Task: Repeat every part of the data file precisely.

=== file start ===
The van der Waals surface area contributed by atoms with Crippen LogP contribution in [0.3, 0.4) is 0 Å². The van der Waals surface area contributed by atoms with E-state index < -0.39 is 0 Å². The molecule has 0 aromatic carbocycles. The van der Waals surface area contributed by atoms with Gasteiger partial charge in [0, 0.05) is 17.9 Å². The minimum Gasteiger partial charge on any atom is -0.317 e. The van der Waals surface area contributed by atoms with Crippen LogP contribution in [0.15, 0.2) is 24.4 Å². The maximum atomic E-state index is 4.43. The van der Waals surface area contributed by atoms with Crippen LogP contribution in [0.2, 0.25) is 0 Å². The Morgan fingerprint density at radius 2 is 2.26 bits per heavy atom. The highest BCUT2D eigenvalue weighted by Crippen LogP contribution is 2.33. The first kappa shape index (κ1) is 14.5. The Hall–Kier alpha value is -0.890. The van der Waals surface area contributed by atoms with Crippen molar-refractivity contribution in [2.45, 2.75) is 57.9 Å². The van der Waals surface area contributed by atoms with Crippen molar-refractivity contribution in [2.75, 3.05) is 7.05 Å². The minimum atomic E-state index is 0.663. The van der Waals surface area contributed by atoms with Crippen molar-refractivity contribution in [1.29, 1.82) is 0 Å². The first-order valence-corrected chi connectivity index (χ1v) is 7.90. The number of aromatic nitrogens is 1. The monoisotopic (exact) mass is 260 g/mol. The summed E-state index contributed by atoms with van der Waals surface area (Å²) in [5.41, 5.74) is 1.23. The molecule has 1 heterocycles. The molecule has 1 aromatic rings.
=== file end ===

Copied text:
The van der Waals surface area contributed by atoms with Crippen LogP contribution in [0.3, 0.4) is 0 Å². The van der Waals surface area contributed by atoms with E-state index < -0.39 is 0 Å². The molecule has 0 aromatic carbocycles. The van der Waals surface area contributed by atoms with Gasteiger partial charge in [0, 0.05) is 17.9 Å². The minimum Gasteiger partial charge on any atom is -0.317 e. The van der Waals surface area contributed by atoms with Crippen LogP contribution in [0.15, 0.2) is 24.4 Å². The maximum atomic E-state index is 4.43. The van der Waals surface area contributed by atoms with Crippen LogP contribution in [0.2, 0.25) is 0 Å². The Morgan fingerprint density at radius 2 is 2.26 bits per heavy atom. The highest BCUT2D eigenvalue weighted by Crippen LogP contribution is 2.33. The first kappa shape index (κ1) is 14.5. The Hall–Kier alpha value is -0.890. The van der Waals surface area contributed by atoms with Crippen molar-refractivity contribution in [2.45, 2.75) is 57.9 Å². The van der Waals surface area contributed by atoms with Crippen molar-refractivity contribution in [2.75, 3.05) is 7.05 Å². The minimum atomic E-state index is 0.663. The van der Waals surface area contributed by atoms with Crippen molar-refractivity contribution in [1.29, 1.82) is 0 Å². The first-order valence-corrected chi connectivity index (χ1v) is 7.90. The number of aromatic nitrogens is 1. The monoisotopic (exact) mass is 260 g/mol. The summed E-state index contributed by atoms with van der Waals surface area (Å²) in [5.41, 5.74) is 1.23. The molecule has 1 heterocycles. The molecule has 1 aromatic rings.